Production bottlenecks delay recovery

The German recovery made good progress over the summer 2021. However, bottlenecks in sea transport and the production of intermediate goods are weighing on world trade. The rise in raw material prices has prompted inflation rates to spike, and an increase in new infections is clouding the outlook again. A weak final quarter is therefore to be expected. The Halle Institute for Economic Research (IWH) forecasts that German gross domestic product (GDP) will increase by 2.2% in 2021 and 3.6% in 2022 (East Germany: 1.8% and 2.8%).

Authors Oliver Holtemöller

Global economic production is likely to have increased strongly over the summer. Economic activity, however, is buoyant only in the advanced economies of the West. Waves of infections have recently weighed heavily on economic activity in large parts of Asia, where most of the people still lack full vaccination protection. In addi­tion, the rise in commodity prices has caused rates of consumer price inflation to soar. Nevertheless, the U.S. Federal Reserve and the European Central Bank (ECB) will not abandon their expansionary courses any time soon. Thus, economic policy is still propping up Western economies. In other regions of the world, including East Asia, conditions are less favourable. In addition, constrained production capacities are likely to limit supply in the manufacturing sector into the year 2021.

In Germany, many restrictions on services have been eased during summer thanks to the vaccination campaign, and private household consumption picked up markedly in the second quarter. But private consumption is still well below pre-crisis levels, and a rapid recovery is not in sight given persisting supply restrictions in the manufac­turing sector and rising infection rates. “However, it is likely that the recovery will gain momentum in 2022 again, partly because the situation on the labour markets is steadily improving,” says Oliver Holtemöller, head of the Department Macroeco­nomics and vice president at the IWH. Capacity utilisation is expected to return to normal by the end of 2022, especially as potential output is growing more slowly than before the crisis. Inflation will remain strong in the coming quarters, as CO2 prices are set to rise in 2022 and current shortages on the international markets are likely to ease only slowly. A sharp increase in the minimum wage will also put up­ward pressure on prices. Inflation is expected to reach 2.9% this year. With base effects waning, inflation will fall to 2.6% in 2022. The general government budget deficit is expected to be 4.5% of GDP this year and 1.3% in 2022.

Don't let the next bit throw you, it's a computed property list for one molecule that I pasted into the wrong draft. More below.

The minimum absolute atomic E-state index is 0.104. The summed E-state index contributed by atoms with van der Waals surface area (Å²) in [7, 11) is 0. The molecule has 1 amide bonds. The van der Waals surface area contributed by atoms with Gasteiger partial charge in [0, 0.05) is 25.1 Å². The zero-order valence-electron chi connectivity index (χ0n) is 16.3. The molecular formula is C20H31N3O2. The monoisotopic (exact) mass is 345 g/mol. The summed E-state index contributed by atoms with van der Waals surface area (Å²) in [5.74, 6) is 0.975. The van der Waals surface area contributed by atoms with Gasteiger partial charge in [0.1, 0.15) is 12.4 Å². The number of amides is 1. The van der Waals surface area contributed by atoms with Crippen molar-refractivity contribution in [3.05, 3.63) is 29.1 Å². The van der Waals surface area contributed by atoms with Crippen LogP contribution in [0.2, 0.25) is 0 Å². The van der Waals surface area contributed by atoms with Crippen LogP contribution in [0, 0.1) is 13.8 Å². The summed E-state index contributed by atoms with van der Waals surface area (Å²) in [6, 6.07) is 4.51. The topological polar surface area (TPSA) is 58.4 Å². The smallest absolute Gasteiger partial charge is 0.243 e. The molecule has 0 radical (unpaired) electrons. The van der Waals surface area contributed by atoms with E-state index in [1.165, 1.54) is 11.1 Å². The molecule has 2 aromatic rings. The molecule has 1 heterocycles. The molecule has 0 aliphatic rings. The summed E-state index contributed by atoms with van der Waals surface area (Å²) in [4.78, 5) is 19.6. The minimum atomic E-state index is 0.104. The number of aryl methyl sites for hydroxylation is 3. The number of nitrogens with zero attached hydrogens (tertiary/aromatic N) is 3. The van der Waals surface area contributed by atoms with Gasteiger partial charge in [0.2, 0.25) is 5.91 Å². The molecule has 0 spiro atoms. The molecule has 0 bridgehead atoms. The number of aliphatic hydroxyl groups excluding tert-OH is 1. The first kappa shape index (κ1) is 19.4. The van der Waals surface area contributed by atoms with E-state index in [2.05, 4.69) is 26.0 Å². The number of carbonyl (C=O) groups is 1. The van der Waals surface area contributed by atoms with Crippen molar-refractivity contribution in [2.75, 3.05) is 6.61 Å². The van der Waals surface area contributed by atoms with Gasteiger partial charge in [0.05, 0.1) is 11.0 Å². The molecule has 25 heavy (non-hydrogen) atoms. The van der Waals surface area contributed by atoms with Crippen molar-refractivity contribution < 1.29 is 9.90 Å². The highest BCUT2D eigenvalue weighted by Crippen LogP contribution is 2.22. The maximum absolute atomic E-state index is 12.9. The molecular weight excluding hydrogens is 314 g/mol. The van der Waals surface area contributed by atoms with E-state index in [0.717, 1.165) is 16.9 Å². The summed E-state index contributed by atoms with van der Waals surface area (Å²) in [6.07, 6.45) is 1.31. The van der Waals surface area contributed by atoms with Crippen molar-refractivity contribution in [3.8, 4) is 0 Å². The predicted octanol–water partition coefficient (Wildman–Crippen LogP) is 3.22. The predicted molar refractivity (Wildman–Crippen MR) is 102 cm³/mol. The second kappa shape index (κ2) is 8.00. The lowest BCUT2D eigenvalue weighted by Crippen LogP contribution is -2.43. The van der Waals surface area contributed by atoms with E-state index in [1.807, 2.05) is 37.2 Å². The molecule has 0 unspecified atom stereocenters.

One risk to the German economy arises from the dependence of German manufac­turers on international value chains. According to Holtemöller, current disruptions are thus hitting the German economy particularly hard, and it is difficult to estimate when they will be resolved. The relative success in containing the pandemic, if com­pared to other European countries, is also posing a risk, as it implies low numbers of people who have achieved immunity after a contraction of the disease. The por­tion of vaccinated people in the population is probably too low to prevent a Corona wave in fall.

The extended version of the forecast (Konjunktur aktuell: Produktionsengpässe verzögern Erholung, in German) contains the following four info boxes (all in German):

Box 1: Assumptions and forecasts regarding the general conditions

Box 2: Latest revision of the national accounts

Box 3: Estimation of potential output

Box 4: Flood disasters and regional economic development in Germany

Publication: Brautzsch, Hans-Ulrich; Claudio, João Carlos; Drygalla, Andrej; Exß, Franziska; Heinisch, Katja; Holtemöller, Oliver; Kämpfe, Martina; Lindner, Axel; Müller, Isabella; Schultz, Birgit; Staffa, Ruben; Zeddies, Götz: Produktionsengpässe verzögern Erholung. IWH, Konjunktur aktuell, Jg. 9 (3), 2021. Halle (Saale) 2021.

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Konjunktur aktuell: Produktionsengpässe verzögern Erholung

Arbeitskreis Konjunktur des IWH

in: Konjunktur aktuell, 3, 2021


Im Sommer 2021 dürfte die weltwirtschaftliche Produktion deutlich zugelegt haben, aber Schließungen von Produktionsanlagen und Häfen vergrößern den Stau im globalen Warenaustausch. Ansteigende Rohstoffpreise schlagen sich v. a. in den USA und im Euroraum in hohen Inflationsraten nieder, doch die Notenbanken werden sich mit dem Kurswechsel Zeit lassen. Dadurch erhält die Wirtschaft in den westlichen Industrieländern weiter Rückenwind seitens der Wirtschaftspolitik. Die Erholung der deutschen Wirtschaft kam im Sommerhalbjahr dank der Impfkampagne und des privaten Konsums gut voran. Wegen steigender Corona-Neuinfektionen und Produktionsengpässen ist dennoch nur mit einem recht schwachen Jahresschlussquartal zu rechnen. Das BIP wird 2021 um 2,2% und 2022 um 3,6% zunehmen.

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